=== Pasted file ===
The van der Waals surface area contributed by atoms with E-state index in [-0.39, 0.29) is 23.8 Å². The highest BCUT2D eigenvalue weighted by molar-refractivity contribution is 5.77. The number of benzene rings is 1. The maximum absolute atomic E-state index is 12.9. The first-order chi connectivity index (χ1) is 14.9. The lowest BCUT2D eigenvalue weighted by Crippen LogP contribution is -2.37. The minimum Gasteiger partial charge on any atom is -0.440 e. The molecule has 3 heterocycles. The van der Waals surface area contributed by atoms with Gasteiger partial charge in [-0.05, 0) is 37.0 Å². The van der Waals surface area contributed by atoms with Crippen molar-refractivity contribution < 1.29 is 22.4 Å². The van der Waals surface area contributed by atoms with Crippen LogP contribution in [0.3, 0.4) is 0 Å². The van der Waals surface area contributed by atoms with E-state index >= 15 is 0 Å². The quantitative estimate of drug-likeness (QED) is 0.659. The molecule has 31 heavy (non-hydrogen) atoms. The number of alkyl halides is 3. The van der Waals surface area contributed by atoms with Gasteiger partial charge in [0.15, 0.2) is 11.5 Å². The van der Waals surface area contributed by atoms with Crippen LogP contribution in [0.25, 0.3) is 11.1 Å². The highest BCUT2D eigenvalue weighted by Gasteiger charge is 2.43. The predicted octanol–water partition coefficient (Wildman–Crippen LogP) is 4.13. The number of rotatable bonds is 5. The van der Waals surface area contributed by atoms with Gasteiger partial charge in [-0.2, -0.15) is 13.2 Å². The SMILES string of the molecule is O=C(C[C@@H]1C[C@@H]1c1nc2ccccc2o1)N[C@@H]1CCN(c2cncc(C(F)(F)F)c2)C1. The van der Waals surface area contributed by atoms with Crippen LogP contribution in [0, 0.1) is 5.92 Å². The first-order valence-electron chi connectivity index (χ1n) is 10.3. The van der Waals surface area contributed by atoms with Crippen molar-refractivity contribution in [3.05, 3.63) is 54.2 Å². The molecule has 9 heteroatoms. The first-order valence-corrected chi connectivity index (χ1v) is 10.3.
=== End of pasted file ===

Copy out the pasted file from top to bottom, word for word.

The van der Waals surface area contributed by atoms with E-state index in [-0.39, 0.29) is 23.8 Å². The highest BCUT2D eigenvalue weighted by molar-refractivity contribution is 5.77. The number of benzene rings is 1. The maximum absolute atomic E-state index is 12.9. The first-order chi connectivity index (χ1) is 14.9. The lowest BCUT2D eigenvalue weighted by Crippen LogP contribution is -2.37. The minimum Gasteiger partial charge on any atom is -0.440 e. The molecule has 3 heterocycles. The van der Waals surface area contributed by atoms with Gasteiger partial charge in [-0.05, 0) is 37.0 Å². The van der Waals surface area contributed by atoms with Crippen molar-refractivity contribution < 1.29 is 22.4 Å². The van der Waals surface area contributed by atoms with Crippen LogP contribution in [0.3, 0.4) is 0 Å². The van der Waals surface area contributed by atoms with E-state index >= 15 is 0 Å². The quantitative estimate of drug-likeness (QED) is 0.659. The molecule has 31 heavy (non-hydrogen) atoms. The number of alkyl halides is 3. The van der Waals surface area contributed by atoms with Gasteiger partial charge in [0.15, 0.2) is 11.5 Å². The van der Waals surface area contributed by atoms with Crippen LogP contribution in [0.25, 0.3) is 11.1 Å². The highest BCUT2D eigenvalue weighted by Gasteiger charge is 2.43. The predicted octanol–water partition coefficient (Wildman–Crippen LogP) is 4.13. The number of rotatable bonds is 5. The van der Waals surface area contributed by atoms with Gasteiger partial charge in [-0.2, -0.15) is 13.2 Å². The SMILES string of the molecule is O=C(C[C@@H]1C[C@@H]1c1nc2ccccc2o1)N[C@@H]1CCN(c2cncc(C(F)(F)F)c2)C1. The van der Waals surface area contributed by atoms with Crippen LogP contribution in [0, 0.1) is 5.92 Å². The first-order valence-electron chi connectivity index (χ1n) is 10.3. The van der Waals surface area contributed by atoms with Crippen molar-refractivity contribution in [3.05, 3.63) is 54.2 Å². The molecule has 9 heteroatoms. The first-order valence-corrected chi connectivity index (χ1v) is 10.3.